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Migrant Advocates Push Toronto City Hall on Concrete Access

by Kelly Pflug-Back

Migrant Advocates Push Toronto City Hall on Concrete Access

Toronto City Council’s Community Development Committee met this past Thursday to finally receive a report on implementation of Toronto's sanctuary policy passed last February 2013. The sanctuary city policy passed in Toronto --- along the lines of those already implemented by numerous US states, municipalities and European Union cities --- was the first in Canada and came after years of extensive research, lobbying, and public pressure by groups such as No One Is Illegal and the Solidarity City Network.

Sanctuary city policies allow undocumented migrants to access life-sustaining resources such as shelter, health care, public education, and protection under law but they also require proper plans for implementation based on partnership with grassroots organizations or they risk acting as mere lip service rather than as practical instruments of human rights. Deputations illustrating the vital importance of community influence were given to the committee by both social service organizations and grassroots groups such as representatives of Migrant Workers' Alliance for Change, Ontario Council of Agencies Serving Immigrants (OCASI), FCJ Refugee Centre, Solidarity City Network, No One Is Illegal, and Council of Agencies Serving South Asian Communities (CASSA).

Ayesha Basit, a representative of the Solidarity City Network, described to the committee the fact that city-wide audits have shown undocumented people are still largely denied public services despite formal changes in policy. Disparities between policy and practice may be arising due to the distance between policy makers and those who work on a first hand basis with marginalized communities.

Recommendations made by multiple deputants included issuing municipal identification cards so that people without documentation can access social services; training city officials and service providers in “Don't ask, Don't tell” protocols; initiating dialogue with the school board and police service board; establishing capacity-building initiatives for newcomers, especially newcomer women and youth; and establishing functional systems of oversight and accountability to ensure that city public service providers are complying with sanctuary policies. In the US and EU, multi-language public education campaigns have also been launched to increase awareness of access for undocumented people via websites, social media initiatives and kiosks in public spaces such as libraries.

One concern raised and commonly excluded from official immigration discussions is the special relevance of sanctuary policies for women, youth, and other groups who may be especially vulnerable to violence and abuse. Amy Casipullai, of OCASI, and Loly Rico, of the FCJ Refugee Centre, addressed the importance of specialized police training to ensure that undocumented women and youth who are experiencing abusive home situations, are working in the sex trade, or are victims of human trafficking, are able to access protection from law enforcement officials without fear of deportation or imprisonment. Bonita Roman, a social worker who works primarily with undocumented mothers, also addressed the fact that child care systems currently discriminate against families without documentation as proof of official employment is necessary to access subsidized child care.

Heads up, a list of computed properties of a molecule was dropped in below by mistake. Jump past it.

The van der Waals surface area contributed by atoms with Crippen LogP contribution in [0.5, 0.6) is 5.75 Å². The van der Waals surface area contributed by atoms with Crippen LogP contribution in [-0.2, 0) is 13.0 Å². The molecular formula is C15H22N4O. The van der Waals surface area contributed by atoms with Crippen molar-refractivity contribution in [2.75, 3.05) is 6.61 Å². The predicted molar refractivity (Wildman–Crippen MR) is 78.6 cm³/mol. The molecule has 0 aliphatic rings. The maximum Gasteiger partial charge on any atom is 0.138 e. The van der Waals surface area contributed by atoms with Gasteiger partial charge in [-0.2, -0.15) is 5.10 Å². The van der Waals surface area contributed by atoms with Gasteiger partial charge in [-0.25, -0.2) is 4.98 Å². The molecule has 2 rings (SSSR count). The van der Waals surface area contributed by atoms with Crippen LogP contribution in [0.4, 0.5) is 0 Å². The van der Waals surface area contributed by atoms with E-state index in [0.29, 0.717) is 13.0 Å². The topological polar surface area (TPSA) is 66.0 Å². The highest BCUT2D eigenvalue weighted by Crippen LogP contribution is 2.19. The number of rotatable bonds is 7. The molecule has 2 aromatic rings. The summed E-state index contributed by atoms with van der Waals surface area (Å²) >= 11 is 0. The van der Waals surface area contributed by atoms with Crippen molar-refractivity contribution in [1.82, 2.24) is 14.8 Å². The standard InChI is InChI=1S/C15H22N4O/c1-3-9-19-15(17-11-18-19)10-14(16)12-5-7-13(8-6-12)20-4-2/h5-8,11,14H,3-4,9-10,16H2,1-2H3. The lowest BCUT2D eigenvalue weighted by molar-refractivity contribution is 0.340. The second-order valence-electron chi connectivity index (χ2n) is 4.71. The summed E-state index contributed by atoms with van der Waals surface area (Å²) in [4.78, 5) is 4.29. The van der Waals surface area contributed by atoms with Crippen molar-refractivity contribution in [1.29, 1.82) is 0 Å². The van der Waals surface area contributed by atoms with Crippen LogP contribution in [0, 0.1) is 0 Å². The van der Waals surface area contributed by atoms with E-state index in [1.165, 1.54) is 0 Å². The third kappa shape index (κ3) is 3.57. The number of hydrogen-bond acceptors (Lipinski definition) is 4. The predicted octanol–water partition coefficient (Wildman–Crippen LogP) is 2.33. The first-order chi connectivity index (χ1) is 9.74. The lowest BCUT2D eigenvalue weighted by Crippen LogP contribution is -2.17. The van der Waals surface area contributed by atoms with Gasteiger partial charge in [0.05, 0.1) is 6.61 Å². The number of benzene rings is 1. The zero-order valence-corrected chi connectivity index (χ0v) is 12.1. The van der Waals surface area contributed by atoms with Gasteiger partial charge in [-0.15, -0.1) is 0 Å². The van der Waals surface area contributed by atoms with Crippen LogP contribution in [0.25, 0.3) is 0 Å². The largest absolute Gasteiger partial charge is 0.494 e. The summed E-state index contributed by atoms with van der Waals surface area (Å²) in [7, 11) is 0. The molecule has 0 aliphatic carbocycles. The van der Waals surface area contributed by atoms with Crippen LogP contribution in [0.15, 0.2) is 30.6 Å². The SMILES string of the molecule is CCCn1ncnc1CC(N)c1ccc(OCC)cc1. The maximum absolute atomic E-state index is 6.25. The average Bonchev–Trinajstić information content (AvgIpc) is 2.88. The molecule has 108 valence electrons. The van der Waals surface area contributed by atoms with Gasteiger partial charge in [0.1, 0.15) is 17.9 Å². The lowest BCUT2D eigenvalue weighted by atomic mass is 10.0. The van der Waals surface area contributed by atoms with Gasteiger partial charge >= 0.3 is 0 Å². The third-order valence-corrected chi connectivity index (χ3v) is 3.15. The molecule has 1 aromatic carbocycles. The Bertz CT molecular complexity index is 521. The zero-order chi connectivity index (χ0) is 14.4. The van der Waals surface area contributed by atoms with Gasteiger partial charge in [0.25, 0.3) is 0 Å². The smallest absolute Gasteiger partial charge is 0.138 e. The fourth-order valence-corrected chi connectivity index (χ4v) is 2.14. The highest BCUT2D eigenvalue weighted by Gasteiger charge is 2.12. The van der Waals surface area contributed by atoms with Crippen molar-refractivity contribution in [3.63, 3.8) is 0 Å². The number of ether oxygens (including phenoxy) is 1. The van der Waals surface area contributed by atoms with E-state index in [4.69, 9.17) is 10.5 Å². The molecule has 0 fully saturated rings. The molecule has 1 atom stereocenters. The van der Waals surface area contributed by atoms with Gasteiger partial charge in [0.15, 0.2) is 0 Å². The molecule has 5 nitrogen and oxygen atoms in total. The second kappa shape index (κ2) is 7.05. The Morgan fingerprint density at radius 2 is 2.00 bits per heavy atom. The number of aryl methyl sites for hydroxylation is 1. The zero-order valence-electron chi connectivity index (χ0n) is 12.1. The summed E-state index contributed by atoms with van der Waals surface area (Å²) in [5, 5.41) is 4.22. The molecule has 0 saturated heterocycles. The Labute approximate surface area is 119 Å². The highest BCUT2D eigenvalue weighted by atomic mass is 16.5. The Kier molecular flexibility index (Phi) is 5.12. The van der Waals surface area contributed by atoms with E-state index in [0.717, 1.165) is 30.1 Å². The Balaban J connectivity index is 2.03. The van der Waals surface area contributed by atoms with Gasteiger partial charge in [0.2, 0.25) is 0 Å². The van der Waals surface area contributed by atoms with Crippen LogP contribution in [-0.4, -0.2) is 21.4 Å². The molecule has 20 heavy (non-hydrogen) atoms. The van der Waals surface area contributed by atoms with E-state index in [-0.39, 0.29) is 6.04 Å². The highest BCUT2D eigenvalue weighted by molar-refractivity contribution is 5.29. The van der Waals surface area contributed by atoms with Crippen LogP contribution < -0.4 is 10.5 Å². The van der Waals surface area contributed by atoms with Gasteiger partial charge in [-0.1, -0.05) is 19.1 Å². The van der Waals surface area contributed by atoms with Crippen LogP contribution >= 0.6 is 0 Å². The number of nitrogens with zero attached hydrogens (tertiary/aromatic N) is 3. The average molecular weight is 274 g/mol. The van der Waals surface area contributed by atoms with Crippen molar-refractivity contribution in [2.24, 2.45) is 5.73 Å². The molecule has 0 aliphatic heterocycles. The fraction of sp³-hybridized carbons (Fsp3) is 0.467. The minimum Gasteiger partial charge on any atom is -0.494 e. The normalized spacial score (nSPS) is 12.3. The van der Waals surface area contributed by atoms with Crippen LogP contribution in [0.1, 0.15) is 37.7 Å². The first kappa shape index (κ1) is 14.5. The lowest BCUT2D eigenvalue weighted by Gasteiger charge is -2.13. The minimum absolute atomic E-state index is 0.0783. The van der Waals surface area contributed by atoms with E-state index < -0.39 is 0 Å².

Amendments to the committee’s report, based on recommendations by deputants were made by Kristyn Wong-Tam, councillor for Ward 27 (Toronto Centre-Rosedale). The amendments approved included inclusion of compulsory training for city staff and volunteers, public education campaigns and further investigation and advocacy work to the province on Toronto identification cards, access to childcare subsidies and access to Ontario Works. A provision that Toronto encourage other municipalities to create their own “Access without Fear” policy was also included. Wong-Tam additionally condemned Bill C-24 in her remarks, a federal citizenship bill which, if passed, would make citizenship significantly more difficult and costly to obtain, as well as much more easy to revoke.

Toronto City Council will meet on June 10th to discuss and vote on the committee's policy recommendations. With other cities in Ontario such as Hamilton following suit, many seem hopeful this is the first step to a similar sanctuary policy at the provincial level.

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Topics: Migration

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